Bokononism

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English[edit]

Etymology[edit]

Coined by American writer Kurt Vonnegut in his novel Cat's Cradle in 1963. Named after the religion's alleged founder, Bokonon +‎ -ism.

Proper noun[edit]

Bokononism

  1. (fiction, religion) In Kurt Vonnegut's novel Cat's Cradle, a religion secretly practiced by the people of San Lorenzo, the supreme religious act of which consists of any two worshippers rubbing the bare soles of their feet together to inspire spiritual connection.
    • 1997 March 13, the tree by the river, “Re: Still looking for your Soulmate? We can help!”, in soc.singles, Usenet[1]:
      [>We show singles exactly how to find their True Soulmate! And we show Couples how to determine if they have found their True Soulmate!]
      How tough can it be to know once you've found the right one? As long as you're not somewhere that has made Bokononism illegal, couldn't you just put your feet together?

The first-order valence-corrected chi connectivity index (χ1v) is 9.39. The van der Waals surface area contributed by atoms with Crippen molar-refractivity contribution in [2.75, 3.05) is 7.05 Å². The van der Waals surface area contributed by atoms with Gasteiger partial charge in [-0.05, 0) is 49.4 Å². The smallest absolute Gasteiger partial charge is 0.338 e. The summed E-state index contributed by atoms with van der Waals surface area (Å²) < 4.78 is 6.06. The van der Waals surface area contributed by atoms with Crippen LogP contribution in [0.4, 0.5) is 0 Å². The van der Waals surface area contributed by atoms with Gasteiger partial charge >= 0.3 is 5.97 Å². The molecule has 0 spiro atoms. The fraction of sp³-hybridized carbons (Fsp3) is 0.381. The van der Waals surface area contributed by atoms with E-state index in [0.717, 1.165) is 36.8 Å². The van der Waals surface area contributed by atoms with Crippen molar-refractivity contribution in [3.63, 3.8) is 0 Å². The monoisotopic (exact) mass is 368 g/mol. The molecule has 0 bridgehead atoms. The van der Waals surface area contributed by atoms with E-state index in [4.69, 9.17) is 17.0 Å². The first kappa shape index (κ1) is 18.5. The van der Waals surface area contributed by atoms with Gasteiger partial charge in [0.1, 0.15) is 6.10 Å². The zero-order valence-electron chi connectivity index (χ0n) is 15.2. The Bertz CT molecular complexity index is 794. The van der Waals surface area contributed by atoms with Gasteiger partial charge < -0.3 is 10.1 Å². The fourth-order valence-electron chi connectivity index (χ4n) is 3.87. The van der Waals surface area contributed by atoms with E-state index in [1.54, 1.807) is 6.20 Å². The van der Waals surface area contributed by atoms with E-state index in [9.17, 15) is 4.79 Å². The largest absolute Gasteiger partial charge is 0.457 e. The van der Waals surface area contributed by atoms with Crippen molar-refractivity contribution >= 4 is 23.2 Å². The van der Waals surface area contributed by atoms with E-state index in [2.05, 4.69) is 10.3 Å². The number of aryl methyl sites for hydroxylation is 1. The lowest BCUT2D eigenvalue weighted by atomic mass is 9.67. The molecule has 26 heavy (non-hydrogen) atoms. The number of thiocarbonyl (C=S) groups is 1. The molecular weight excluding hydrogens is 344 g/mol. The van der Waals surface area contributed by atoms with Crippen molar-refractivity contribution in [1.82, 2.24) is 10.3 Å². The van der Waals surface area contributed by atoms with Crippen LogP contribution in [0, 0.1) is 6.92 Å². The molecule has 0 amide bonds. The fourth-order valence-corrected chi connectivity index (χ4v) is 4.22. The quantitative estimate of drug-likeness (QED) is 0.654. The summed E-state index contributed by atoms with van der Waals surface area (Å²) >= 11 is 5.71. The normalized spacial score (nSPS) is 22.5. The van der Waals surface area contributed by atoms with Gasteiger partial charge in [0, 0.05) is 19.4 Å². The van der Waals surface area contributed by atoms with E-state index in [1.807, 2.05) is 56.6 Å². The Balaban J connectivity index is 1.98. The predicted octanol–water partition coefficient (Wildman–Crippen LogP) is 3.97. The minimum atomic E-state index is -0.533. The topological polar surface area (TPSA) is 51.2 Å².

• 2000 May 8, m. brazeau, “Re: help me refute a theist”, in sci.skeptic, Usenet[2]:
      Because there isn't any, and I can't think of any possible reason that there need be any. Thus I have assumed that there is no god. The difference is that since there *can be* no evidence of it, I must admit that I can not really know the answer. In my case, that is grounds for agnosticism (or Bokononism really). In the case of many others, faith takes over.
    • 2015 January 26, Petula Dvorak, “Parents who refuse to vaccinate their children are putting others at risk”, in The Washington Post[3]:
      Whatever wackadoodle philosophy you might be embracing today – frutarianism or Bokononism – is cool as long as it doesn’t hurt those around you, right? ¶ Refusing to immunize puts the rest of us at risk. And unless there is sound science and the guidance of a good doctor, it’s a pretty bogus way to hedge a bet in that game of parenting roulette.

See also[edit]